Deuteronomy 29:9–14, 30:11–20 (Morning) and Leviticus 19:1-4, 9-18, 32-37 (Afternoon)
Yom Kippur morning (a selection from Parashat Nitzavim Deuteronomy 29-9-14; 30-1-20): Moses addresses the assembled people, reminding them that each of them is a member of the covenant. God’s instructions are neither too difficult to learn nor too cumbersome to follow. Regardless of our profession and roles in the community, the Torah belongs to all of us. Finally, we are exhorted to “choose life,” to love God, to walk in God’s ways, and to keep God’s commandments. By doing so, we open our hearts to God and to each other.
Yom Kippur afternoon (a selection from Parashat K'doshim Leviticus 19-18, 32-37 or Genesis 50:14-26 and Leviticus 16:29-34): In the climactic chapter of the Book of Leviticus, we read that each of us can be holy. Each of us has the capacity to bring holiness into our lives and into the lives of those around us. Every act, great or small, can bring us closer to the sacred. We are instructed to leave something from our fields for the poor and for the stranger. We are told, “You shall not insult the deaf, or place a stumbling block before the blind.” We are reminded that we were once strangers in the Land of Egypt and so we must love the stranger. The way to a life of holiness is by sanctifying each moment of our lives.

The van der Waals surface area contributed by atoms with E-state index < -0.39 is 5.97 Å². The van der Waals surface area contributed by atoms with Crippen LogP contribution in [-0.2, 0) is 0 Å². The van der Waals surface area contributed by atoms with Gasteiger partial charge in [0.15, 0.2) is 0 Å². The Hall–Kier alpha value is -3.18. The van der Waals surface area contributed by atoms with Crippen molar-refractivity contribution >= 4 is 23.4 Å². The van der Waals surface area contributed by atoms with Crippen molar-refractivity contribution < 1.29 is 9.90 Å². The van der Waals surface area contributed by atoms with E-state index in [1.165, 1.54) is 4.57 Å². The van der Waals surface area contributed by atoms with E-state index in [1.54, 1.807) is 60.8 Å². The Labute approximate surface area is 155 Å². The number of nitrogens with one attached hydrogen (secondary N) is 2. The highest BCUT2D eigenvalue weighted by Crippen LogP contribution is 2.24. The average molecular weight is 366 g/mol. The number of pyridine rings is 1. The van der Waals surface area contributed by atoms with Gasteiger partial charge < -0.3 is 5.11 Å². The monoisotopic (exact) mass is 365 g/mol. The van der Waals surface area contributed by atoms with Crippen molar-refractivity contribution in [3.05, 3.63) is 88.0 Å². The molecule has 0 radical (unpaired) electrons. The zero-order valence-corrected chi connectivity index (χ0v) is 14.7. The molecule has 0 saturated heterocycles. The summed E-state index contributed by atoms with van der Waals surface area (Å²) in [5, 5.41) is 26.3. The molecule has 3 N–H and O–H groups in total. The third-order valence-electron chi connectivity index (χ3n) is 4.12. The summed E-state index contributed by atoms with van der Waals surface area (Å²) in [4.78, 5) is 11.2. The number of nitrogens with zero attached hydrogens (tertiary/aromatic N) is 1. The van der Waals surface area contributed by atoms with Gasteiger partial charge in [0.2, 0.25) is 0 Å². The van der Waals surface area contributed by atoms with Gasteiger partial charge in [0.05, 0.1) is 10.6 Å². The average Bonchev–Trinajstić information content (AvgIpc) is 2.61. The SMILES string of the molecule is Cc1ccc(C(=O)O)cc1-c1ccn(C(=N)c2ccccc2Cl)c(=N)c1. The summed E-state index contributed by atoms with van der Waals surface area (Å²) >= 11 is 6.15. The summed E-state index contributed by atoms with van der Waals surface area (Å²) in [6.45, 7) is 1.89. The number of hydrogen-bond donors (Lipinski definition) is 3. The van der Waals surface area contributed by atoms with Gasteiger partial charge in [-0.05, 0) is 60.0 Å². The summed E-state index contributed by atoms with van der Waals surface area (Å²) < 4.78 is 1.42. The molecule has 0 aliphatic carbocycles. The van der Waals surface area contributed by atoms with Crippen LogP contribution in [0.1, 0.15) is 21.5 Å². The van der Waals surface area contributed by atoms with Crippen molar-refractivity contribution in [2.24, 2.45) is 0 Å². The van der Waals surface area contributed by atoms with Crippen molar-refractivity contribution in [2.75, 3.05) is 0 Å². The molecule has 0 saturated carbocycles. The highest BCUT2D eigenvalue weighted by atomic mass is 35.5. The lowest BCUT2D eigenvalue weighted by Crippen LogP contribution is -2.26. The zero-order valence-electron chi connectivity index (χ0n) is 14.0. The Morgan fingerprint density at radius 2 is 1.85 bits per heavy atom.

Ten Minutes of Torah: Yom Kippur Commentary
Many passages of our liturgy, and especially the High Holiday liturgy, derive their power from the integral connection between music and words. Indeed in some cases, the melody may seem more important than the words. Kol Nidre is an obvious example. But at least as important is the Un’taneh Tokef, a...Continue Reading